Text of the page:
‘So many people ill’ with ‘brutal’ expanding F1 calendar taking its toll

Henry Valantine
Max Verstappen celebrates with the Red Bull F1 team.

It is more than just the driver behind a successful racing team.

Mercedes driver George Russell said he had “so many mechanics who are ill” in Abu Dhabi, while Red Bull team boss Christian Horner admitted the final stretch of the F1 2023 season was “pretty brutal” on the paddock.

The season ended with five races in six weeks as the F1 circus travelled across the continents, ending with a double-header from Las Vegas to Abu Dhabi that saw a huge swing in timezone, along with an 18-hour flight between the two venues.

This ended a record 22-race calendar that will be expanding to 24 rounds next year, but those within the F1 paddock hope to see changes to ease the load next year.

George Russell: F1 drivers ‘have it best’ among expanding calendar demands

Additional reporting by Thomas Maher

The expanded F1 calendar has come with a degree of regionalisation attached for 2024 to try and ease freight demands next season, though the amount of time staff members will spend away from their families will grow ever greater next year.

For Mercedes driver Russell, he hopes to see regulations brought in for a maximum number of races non-drivers can attend to ease the demand on them.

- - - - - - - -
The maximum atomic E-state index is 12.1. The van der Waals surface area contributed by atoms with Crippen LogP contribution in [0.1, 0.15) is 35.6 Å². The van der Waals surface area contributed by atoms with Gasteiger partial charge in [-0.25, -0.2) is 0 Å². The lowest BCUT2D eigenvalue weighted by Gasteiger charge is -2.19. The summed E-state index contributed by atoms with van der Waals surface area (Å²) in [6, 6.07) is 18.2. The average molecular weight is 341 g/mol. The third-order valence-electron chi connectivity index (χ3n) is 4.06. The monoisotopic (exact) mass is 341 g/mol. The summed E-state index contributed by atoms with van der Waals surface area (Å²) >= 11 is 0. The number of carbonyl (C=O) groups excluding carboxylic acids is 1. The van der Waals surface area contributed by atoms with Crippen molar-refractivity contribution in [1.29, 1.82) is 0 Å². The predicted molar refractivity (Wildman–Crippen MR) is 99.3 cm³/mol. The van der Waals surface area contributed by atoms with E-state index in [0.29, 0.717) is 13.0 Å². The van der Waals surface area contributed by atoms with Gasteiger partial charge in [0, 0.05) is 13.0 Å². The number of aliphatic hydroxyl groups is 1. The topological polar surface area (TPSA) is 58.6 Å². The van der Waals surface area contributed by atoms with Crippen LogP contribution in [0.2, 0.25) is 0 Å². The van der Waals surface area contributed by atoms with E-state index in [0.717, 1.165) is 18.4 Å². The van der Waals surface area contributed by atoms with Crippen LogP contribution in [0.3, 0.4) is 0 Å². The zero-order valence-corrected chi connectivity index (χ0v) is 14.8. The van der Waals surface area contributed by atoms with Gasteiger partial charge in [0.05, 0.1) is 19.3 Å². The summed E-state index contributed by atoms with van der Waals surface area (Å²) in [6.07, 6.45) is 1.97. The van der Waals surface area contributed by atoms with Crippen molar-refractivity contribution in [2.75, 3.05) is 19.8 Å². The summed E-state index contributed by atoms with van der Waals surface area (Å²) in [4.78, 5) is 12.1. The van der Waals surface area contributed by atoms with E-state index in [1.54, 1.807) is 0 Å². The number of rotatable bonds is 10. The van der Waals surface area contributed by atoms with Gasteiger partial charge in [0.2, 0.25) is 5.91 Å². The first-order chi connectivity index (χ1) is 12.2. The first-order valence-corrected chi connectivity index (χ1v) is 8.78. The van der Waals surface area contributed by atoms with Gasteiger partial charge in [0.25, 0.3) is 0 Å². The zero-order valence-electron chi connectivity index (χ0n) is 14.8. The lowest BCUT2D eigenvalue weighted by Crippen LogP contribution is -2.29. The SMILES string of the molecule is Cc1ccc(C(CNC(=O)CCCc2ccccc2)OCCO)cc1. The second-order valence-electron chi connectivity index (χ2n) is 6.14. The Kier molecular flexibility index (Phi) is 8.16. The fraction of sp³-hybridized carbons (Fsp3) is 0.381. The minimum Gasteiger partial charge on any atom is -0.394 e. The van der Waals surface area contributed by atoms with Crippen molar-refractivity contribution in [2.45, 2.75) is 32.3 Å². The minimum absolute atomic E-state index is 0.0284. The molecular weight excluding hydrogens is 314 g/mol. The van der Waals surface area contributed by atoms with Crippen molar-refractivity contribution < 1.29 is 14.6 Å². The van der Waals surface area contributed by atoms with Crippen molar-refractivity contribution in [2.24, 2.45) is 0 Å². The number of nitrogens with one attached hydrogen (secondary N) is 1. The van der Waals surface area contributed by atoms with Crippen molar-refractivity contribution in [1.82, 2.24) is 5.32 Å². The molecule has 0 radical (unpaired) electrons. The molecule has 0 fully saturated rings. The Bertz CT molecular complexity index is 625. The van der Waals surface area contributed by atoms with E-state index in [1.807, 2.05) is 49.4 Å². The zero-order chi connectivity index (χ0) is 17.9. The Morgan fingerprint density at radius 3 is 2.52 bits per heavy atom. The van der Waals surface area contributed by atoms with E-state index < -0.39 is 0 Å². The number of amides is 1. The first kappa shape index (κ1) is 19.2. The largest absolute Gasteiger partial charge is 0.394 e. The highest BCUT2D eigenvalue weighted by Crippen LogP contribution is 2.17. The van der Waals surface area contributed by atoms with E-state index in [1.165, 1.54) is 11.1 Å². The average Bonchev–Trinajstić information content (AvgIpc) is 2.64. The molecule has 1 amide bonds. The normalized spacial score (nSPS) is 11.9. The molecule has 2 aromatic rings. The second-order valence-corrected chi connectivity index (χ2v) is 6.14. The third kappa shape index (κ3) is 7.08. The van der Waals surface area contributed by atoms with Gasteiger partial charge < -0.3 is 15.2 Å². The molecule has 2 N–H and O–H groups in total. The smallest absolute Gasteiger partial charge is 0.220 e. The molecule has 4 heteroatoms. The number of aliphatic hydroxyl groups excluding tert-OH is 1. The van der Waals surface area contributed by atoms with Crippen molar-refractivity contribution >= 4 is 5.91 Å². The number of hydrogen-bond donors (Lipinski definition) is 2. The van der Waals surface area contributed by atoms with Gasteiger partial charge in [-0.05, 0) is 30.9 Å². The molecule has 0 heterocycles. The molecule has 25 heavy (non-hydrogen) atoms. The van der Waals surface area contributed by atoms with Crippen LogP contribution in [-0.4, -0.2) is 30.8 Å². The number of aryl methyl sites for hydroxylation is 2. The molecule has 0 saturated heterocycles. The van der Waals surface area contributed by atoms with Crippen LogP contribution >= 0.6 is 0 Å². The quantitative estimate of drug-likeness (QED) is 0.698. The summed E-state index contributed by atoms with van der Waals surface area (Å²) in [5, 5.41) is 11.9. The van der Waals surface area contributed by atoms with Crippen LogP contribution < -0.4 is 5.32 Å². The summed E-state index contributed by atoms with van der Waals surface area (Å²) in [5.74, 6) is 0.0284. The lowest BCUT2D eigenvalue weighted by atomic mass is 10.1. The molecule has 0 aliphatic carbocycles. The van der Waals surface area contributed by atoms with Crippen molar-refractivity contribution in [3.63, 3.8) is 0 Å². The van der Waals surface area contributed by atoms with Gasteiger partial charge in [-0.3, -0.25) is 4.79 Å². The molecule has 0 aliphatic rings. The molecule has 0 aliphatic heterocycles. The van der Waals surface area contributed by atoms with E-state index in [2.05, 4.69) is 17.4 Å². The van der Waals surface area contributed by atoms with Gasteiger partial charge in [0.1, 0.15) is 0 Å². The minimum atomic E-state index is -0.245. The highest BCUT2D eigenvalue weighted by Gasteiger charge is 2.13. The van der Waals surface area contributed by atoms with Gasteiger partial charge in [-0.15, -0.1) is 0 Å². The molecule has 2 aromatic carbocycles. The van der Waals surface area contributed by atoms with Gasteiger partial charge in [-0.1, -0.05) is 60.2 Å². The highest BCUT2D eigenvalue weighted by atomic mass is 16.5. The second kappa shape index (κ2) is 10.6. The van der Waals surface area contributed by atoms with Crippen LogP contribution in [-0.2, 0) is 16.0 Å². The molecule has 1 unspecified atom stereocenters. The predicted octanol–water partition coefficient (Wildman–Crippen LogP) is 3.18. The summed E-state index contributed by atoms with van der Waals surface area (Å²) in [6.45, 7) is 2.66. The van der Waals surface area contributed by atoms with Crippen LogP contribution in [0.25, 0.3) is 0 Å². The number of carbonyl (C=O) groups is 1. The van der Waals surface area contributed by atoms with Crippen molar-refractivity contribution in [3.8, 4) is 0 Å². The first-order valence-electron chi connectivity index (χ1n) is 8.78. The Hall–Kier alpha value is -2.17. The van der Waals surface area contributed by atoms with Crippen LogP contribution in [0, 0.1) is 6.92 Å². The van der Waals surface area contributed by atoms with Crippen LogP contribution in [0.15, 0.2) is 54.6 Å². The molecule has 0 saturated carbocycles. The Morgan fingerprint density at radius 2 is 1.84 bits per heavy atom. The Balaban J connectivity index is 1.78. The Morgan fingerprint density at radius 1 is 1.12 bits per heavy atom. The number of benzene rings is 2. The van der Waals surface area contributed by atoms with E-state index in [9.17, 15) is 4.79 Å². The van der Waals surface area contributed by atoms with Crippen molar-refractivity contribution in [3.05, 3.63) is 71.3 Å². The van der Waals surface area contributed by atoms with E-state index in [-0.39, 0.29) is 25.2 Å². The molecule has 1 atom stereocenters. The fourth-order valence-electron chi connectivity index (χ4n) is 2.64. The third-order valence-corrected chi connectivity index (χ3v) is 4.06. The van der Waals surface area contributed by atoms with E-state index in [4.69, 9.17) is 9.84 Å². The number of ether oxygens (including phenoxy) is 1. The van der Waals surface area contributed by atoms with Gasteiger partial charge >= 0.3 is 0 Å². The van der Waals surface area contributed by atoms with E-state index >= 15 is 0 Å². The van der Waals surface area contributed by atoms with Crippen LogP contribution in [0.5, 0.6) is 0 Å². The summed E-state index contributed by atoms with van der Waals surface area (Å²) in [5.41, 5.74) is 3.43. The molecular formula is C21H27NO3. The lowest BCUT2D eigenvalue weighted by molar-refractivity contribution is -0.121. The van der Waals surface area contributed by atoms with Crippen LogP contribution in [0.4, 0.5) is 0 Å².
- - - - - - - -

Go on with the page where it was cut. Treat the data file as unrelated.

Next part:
“I think the drivers, we have it best from every single person in this paddock, the way we travel,” Russell told media including PlanetF1.com.

“We’re in a very fortunate position. But everybody up and down the paddock – I’ve got so many mechanics who are ill, people in the engineers’ office, just really struggling with the constant time zone shifts, the body not knowing where you are, eating at different times, staying in different hotels, different environments, different climates.

“The body’s getting confused. I think there are talks for next year about personnel being regulated that they can’t do every single race. I think that would be a good thing.

“I don’t think it’s sustainable to 4,000 people, I think it is, to do 24 races a season, especially when you see how geographically it still doesn’t make a huge amount of sense.”

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When speaking ahead of the final round of the season, Red Bull team principal Horner made a joke about how under the weather his team were feeling – but it was an underlying feeling that the calendar remains “brutal”.

He added that the FIA and F1 themselves are aware of the issues surrounding staff members, so hopes for a solution that can avoid staff burnout.

“I sincerely hope that subscriptions to Lemsip are not within the budget cap!” Horner said with a smile to media including PlanetF1.com in Abu Dhabi.

“It’s been a pretty brutal regime. When you look at the last… This is five races in six weeks. So for the mechanics in the garage, for the travelling staff, it is a brutal end to the season.

“Of course, that’s a little accentuated by the time difference… We were effectively working in the Japanese time zone in Vegas, and then a 12-hour swing to come here.

“So it’s something that’s been raised with Formula 1 and the FIA – their personnel, they feel it as well, and I think solutions are being put in place to the future to take into account the toll that it does take on not just the staff, but all the travelling circus that is associated with Formula 1.”

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